In the recent state budget announcement, Karnataka Chief Minister BS Yediyurappa announced that ₹100 million (~$13.56 million) would be allocated to establish an electric vehicle and energy storage manufacturing cluster in the state. With this, Karnataka has become the first state to have an electric vehicle and energy storage policy in the country.
The proposed plan will be set up under the fifth stage of the Karnataka Industrial Area Development Board (KIADB) industrial area in Harohalli of Ramanagara Taluk.
During the presentation of the budget for 2020-21 in the state Assembly, the chief minister said that under the FAME India-II (Faster Adoption and Manufacturing of Electric Vehicles in India) program, 300 air-conditioned electric buses are being added to the fleet of Bengaluru Metropolitan Transport Corporation (BMTC).
On similar lines, the state government is providing a grant of ₹1 billion (~$13.56 million) for adding 500 ordinary electric buses to the fleet of the corporation.
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In his budget speech, the chief minister said that the action has already been taken to purchase 90 electric buses under Smart City Project to encourage mass transport and to provide adequate metro feeder transport facility to metro commuters.
Last year, the Bangalore Electricity Supply Company (BESCOM) had unveiled a plan to set up 678 electric vehicle charging stations across Karnataka.
BESCOM had proposed setting up charging stations between every 20-25 km, for a stretch of 50 km distance on either side of the road along the Bangalore-Tumkur highway, and a 100 km stretch along the Bangalore-Mysore highway. The charging stations would be mostly set up in the premises of government buildings.
Karnataka was among the first few Indian states to launch a specific EV policy. It announced the FAME program in January 2018.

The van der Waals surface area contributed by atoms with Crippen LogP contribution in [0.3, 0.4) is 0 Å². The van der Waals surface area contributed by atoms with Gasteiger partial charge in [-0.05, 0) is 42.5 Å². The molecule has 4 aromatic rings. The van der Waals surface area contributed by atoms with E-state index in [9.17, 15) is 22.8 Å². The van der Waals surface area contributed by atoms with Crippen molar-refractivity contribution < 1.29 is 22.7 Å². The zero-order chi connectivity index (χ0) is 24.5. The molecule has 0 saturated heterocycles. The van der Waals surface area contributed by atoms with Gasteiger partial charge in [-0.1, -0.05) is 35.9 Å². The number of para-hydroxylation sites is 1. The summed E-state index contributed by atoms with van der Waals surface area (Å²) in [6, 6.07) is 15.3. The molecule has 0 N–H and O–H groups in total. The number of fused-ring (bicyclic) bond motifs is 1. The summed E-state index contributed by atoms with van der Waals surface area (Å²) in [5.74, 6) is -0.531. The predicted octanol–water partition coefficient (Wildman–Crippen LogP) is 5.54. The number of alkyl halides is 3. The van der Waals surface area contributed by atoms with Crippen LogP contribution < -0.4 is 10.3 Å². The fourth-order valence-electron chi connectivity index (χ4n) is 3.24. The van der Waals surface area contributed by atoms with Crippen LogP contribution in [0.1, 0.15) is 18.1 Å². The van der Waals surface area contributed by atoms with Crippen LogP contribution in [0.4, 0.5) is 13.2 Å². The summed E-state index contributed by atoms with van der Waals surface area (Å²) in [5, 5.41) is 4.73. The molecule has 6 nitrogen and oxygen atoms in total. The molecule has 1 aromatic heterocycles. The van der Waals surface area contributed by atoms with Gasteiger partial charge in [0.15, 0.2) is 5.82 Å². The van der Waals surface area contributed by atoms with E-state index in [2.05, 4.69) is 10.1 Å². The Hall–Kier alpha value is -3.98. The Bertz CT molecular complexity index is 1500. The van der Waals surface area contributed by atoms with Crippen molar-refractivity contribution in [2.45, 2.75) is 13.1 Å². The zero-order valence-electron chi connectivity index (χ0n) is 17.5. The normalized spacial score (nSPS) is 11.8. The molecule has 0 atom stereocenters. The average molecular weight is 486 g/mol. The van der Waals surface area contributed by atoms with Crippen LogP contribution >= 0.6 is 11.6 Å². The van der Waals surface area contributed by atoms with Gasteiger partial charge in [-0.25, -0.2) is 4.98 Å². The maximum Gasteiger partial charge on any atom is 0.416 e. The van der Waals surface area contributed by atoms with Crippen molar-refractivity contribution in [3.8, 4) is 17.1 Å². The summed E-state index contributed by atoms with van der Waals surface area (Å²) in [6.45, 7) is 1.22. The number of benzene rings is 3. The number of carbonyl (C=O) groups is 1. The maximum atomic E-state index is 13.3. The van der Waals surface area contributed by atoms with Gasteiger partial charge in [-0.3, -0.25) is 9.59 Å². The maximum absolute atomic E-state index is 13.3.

To improve the last mile connectivity in public transport in Bengaluru, the budget also proposed to implement the “Electric Bike Taxi” project.
The chief minister said that the Karnataka Power Corporation Limited has also proposed to establish a new waste to energy power generation center of 11.5 MW capacity in Bidadi of Ramanagara district at an estimated cost of ₹2.1 billion (~$28.49 million). Nearly 70 million units of power will be generated annually from this project. This would help the management of segregated waste generated in Bengaluru city.
However, the state Budget 2020-21 has no mention of any plans or projects related to solar or wind renewable energy sources. This budget has not laid down any set of grants or funds for the development of renewable energy in the state.
Last year, The Karnataka State Solar Policy 2014-21 was amended for the third time and addressed three important points – the size limitation of private solar parks, the performance guarantee for group captive projects, and the project completion time for captive, group captive and independent power producers (IPPs) for third-party sale.
According to central government estimates, Karnataka has emerged as the best state in India for rooftop solar projects. Last year, Mercom had published a research report that gave Karnataka the top spot among all states pursuing the expansion of large-scale solar projects.
Image credit: Bikashrd / CC BY-SA
Anjana is a news editor at Mercom India. Before joining Mercom, she held roles of senior editor, district correspondent, and sub-editor for The Times of India, Biospectrum and The Sunday Guardian. Before that, she worked at the Deccan Herald and the Asianlite as chief sub-editor and news editor. She has also contributed to The Quint, Hindustan Times, The New Indian Express, Reader’s Digest (UK edition), IndiaSe (Singapore-based magazine) and Asiaville. Anjana holds a Master’s degree in Geography from North Bengal University, and a diploma in mass communication and journalism from Guru Ghasidas University, Bhopal.